THE ELASMODIVER SHARK AND RAY FIELD GUIDE

 

SHARK GUIDE

SHARK PICTURES

WHAT'S NEW?

SHARK BLOG

MERCHANDISE

SHARK TRIPS

SITE MAP

E-MAIL

 

 SHARK INFO

SHARK & RAY FIELD GUIDE

SHARK PICTURE DATABASE

SHARK TAXONOMY

SHARK

BIOLOGY

SHARK EVOLUTION

SHARK FACTS FOR KIDS

 

SHARK DIVING

SHARK DIVING EXPEDITIONS

SHARK DIVING 101

SHARK DIVING HOTSPOTS

SHARK DIVING STORIES

SHARK FEEDING ADVICE

SHARK

ATTACKS

 

CONSERVATION

SHARKS UNDER THREAT

PREDATORS IN PERIL

 

PHOTOGRAPHY

SHARK PHOTO TIPS

DAILY SHARK IMAGES

 

RESOURCES

SHARK NEWS

SHARK LINKS

SHARK BOOKS

SHARK FILMS

SHARK TERMS

 

WEB STUFF

CONTACT ELASMODIVER

ABOUT ELASMODVR

ANDY MURCH ELASMO GEEK

 

WHAT IS ELASMODIVER?

Not just a huge collection of Shark Pictures: Elasmodiver.com contains images of sharks, skates, rays, and a few chimaera's from around the world. Elasmodiver began as a simple web based shark field guide to help divers find the best places to encounter the different species of sharks and rays that live in shallow water but it has slowly evolved into a much larger project containing information on all aspects of shark diving and shark photography.

There are now more than 10,000 shark pictures  and sections on shark evolution, biology, and conservation. There is a large library of reviewed shark books, a constantly updated shark taxonomy page, a monster list of shark links, and deeper in the site there are numerous articles and stories about shark encounters. Elasmodiver is now so difficult to check for updates, that new information and pictures are listed on an Elasmodiver Updates Page that can be accessed here:

WHAT'S NEW?

Shark picture - green sawfish

_

 

 

 

WHITESADDLED CATSHARK

Whitesaddled Catshark

View all available Whitesaddled Catshark Images in the Shark Picture Database

Common Names: Whitesaddled catshark, western catshark, white saddled catshark.

Latin Name: Scyliorhinus hesperius.

Family: Scyliorhinidae.

Identification: A small predominantly cream to beige coloured catshark. Eight or nine squarish dark brown saddles with small lighter spots. Spots may be numerous or sparse. Much lighter diffuse saddles inbetween (hence common name). Flanks are slightly lighter than upper dorsal region, with a network of light spots that may form a honeycomb pattern. Ventral surface pale. First dorsal originates Behind pelvic fin axis. Second dorsal much smaller than first. Teeth have 5 cusps; the central cusp being much larger than the others.

Size: Females reach at least 47cm.

Habitat:  Continental slope from 274-457m. Lack of larger specimens in trawls implies that adults inhabit steep or rough terrain not suitable for trawl fishing.

Distribution: Western Atlantic. Mostly Caribbean coast of Central America from Honduras to Colombia. However, I encountered three whitesaddled catsharks in Guatemala while accompanying gill netters in Quetzalito near Puerto Barrios. All were fished up in one gill net from approximately 200m. 1985 two specimens were captured in South Carolina during an experimental crab fishing survey suggesting that the range of Scyliorhinus hesperius may be much more widespread than initially thought.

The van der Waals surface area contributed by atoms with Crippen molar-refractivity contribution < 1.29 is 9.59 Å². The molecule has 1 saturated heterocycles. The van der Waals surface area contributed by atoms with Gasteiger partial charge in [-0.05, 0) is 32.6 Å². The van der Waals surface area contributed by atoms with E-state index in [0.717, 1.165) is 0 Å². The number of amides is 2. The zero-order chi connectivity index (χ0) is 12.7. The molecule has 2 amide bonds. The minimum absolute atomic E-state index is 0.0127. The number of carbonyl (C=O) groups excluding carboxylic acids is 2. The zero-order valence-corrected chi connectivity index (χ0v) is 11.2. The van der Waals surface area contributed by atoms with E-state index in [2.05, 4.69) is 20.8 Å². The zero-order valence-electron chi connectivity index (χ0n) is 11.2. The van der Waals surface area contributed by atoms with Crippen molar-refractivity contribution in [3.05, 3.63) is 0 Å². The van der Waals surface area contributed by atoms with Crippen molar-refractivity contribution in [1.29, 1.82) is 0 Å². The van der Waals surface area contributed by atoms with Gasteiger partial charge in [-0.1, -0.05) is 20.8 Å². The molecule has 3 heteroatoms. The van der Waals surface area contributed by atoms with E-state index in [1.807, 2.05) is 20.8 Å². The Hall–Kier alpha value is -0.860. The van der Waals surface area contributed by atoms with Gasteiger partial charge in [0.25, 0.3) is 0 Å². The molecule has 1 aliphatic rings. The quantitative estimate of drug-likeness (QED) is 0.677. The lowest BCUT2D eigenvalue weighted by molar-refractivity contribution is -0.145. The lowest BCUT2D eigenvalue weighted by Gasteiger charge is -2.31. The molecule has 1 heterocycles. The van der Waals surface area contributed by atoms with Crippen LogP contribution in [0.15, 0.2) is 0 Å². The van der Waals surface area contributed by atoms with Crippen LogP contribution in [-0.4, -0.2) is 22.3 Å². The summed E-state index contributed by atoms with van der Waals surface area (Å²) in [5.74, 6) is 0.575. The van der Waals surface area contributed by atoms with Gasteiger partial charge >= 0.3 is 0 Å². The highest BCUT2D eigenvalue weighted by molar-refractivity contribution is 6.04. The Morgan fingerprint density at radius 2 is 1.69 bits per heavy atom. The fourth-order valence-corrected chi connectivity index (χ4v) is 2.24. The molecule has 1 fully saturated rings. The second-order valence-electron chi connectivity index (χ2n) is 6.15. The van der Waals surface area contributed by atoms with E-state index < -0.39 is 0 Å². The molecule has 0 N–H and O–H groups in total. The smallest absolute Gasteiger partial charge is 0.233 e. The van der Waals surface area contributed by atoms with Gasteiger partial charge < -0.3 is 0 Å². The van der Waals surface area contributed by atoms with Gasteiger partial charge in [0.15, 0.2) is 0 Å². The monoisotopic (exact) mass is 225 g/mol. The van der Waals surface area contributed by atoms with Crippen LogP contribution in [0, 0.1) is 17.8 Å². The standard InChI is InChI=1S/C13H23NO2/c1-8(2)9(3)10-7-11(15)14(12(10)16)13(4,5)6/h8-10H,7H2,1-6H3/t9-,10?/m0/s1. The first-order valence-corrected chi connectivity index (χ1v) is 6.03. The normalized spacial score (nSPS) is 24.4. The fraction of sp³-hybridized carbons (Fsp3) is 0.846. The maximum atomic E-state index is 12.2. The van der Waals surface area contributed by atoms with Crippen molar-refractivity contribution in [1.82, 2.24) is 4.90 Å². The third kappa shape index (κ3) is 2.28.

Behavior:  Unknown due to paucity of collected specimens.

Reproduction: Unknown but almost certainly oviparous. The whitesaddled catshark's egg cases are probably laid in pairs.

Conservation Status: Listed as 'Data Deficient' by the IUCN. Rarely encountered and of no interest to fisheries (Compagno, in prep. b). Springer (1979) suggests that the absence of adults in trawl catches may indicate that adults occupy habitat unfavourable to trawling.

Photographs: Quetzalito, Guatemala.

Similar species: The closest relative of the whitesaddled catshark is the chain catshark - Scyliorhinus retifer. S.retifer has a predominently plain tan body with a chain-like pattern of dark brown lines.

Other species that occur in the area include the Antilles catshark Galeus antillensis (large dark blotches on back), Roughtail catshark Galeus arae (similar to G.antillensis), Longfin sawtail catshark G.cadenati (joined brown saddles along back), Boa catshark Scyliorhinus boa (dusky saddles fringed in small dark spots), Blotched catshark S.meadi (joined dusky saddles along back), Dwarf catshark S.torrei (dark and light saddles covered in fine white spots) and the Cuban ribbontail catshark Eridacnis barbouri (a thin bodied shark with a variegated tail). The whitesaddled catshark also shares some of its range with various abyssal catsharks (apristurus species) but these are generally dark bodied and live in much deeper water.

Reaction to divers: Unknown.

Diving logistics: The whitesaddled catshark inhabits depths beyond the range of recreational scuba divers. If you encounter this catshark in the wild please email elasmodiver.

HOME     LINKS     TAXONOMY      UNDER THREAT     BOOKS     CONTACT

 

 SHARK TRIPS

Sawfish Diving
 

MORE EXPEDITIONS

 

 

 

SPONSORS

 

ADVERTISERS

 

ELASMO-BLOGS

SharkPictures   Shark & Ray Field Guide   SharkPhotography   SharkDiving   Taxonomy   Evolution   Biology   SharkAttacks   Books   Shark Movies   Stories   Extinction   Protection   Updates   SiteMap

 

CONTACT ELASMODIVER

elasmodiver@gmail.com

250-588-8267

P.O.Box 8719 Station Central, Victoria, BC., V8W 3S3, Canada